Agreement on how Aboriginal cultural heritage would be managed was reached but not signed when Sunstate Sands became aware that a cultural heritage plan was already in existence, as part of an earlier environmental management plan.

Before finalising the heritage management agreement, the RNTBC asked for a copy of this agreement (in July 2020). Sunstate Sands did not provide this for over 12 months and only after it applied to the NNTT in late May 2021 for a determination. The RNTBC contended that Sunstate Sands’ delay in providing details of the existing plan had hindered the negotiations.

Also, in mid-2020, Sunstate Sands also advised the RNTBC that some of the considerations in the ancillary agreement were not economically viable. As a result, the RNTBC asked for financial information to support this assertion. It argued that as Sunstate Sands did not provide sufficient information about its financial position and its projected return on investment, the RNTBC could not assess this contention or provide a viable counter-proposal during the negotiation period.

Determination decision

In deciding whether Sunstate Sands had negotiated in good faith, Member Shurven referred to the legal principles established in earlier cases.[1] These include:

  • the party alleging the lack of good faith is to produce material to support the allegation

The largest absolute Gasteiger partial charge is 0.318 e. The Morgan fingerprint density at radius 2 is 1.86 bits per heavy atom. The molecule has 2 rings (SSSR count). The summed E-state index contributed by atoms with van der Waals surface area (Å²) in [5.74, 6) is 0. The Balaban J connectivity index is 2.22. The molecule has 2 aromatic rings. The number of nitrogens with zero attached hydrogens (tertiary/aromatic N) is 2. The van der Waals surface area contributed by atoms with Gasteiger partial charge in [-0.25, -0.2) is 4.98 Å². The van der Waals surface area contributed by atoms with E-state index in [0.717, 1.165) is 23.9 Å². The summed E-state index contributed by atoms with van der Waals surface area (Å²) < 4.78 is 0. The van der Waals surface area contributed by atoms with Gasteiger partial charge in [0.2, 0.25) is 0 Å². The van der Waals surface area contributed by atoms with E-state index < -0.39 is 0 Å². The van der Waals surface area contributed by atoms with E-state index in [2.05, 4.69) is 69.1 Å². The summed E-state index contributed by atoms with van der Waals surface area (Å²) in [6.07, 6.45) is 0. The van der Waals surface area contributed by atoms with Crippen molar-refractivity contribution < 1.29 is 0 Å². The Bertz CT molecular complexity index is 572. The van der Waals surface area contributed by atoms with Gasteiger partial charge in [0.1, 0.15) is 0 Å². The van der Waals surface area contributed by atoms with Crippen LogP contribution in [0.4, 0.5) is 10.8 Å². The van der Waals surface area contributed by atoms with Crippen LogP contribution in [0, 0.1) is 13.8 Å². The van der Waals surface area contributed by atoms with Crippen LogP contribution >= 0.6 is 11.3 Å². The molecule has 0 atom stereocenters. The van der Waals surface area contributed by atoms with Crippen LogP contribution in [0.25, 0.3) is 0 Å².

• the expression “negotiate in good faith” is not defined in the NTA. It should be given its ordinary and natural meaning
  • this incorporates a requirement for both subjective honesty of intention and sincerity and an objective standard of the overall reasonableness
  • the requirement for good faith is directed to the quality of a party’s conduct
  • a party is not required to reach any particular stage of negotiation before applying for a future act determination application. However, it is insufficient to merely “go through the motions, and the quality of the conduct must be assessed”
  • the good faith requirements as a whole focus on conduct which is “unreasonable”, “unexplained” or unnecessary”.

Based on her review of its overall conduct, Member Shurven concluded that Sunstate Sands had failed to negotiate in good faith.[2]

With regard to the Aboriginal cultural heritage agreement, the Member found that: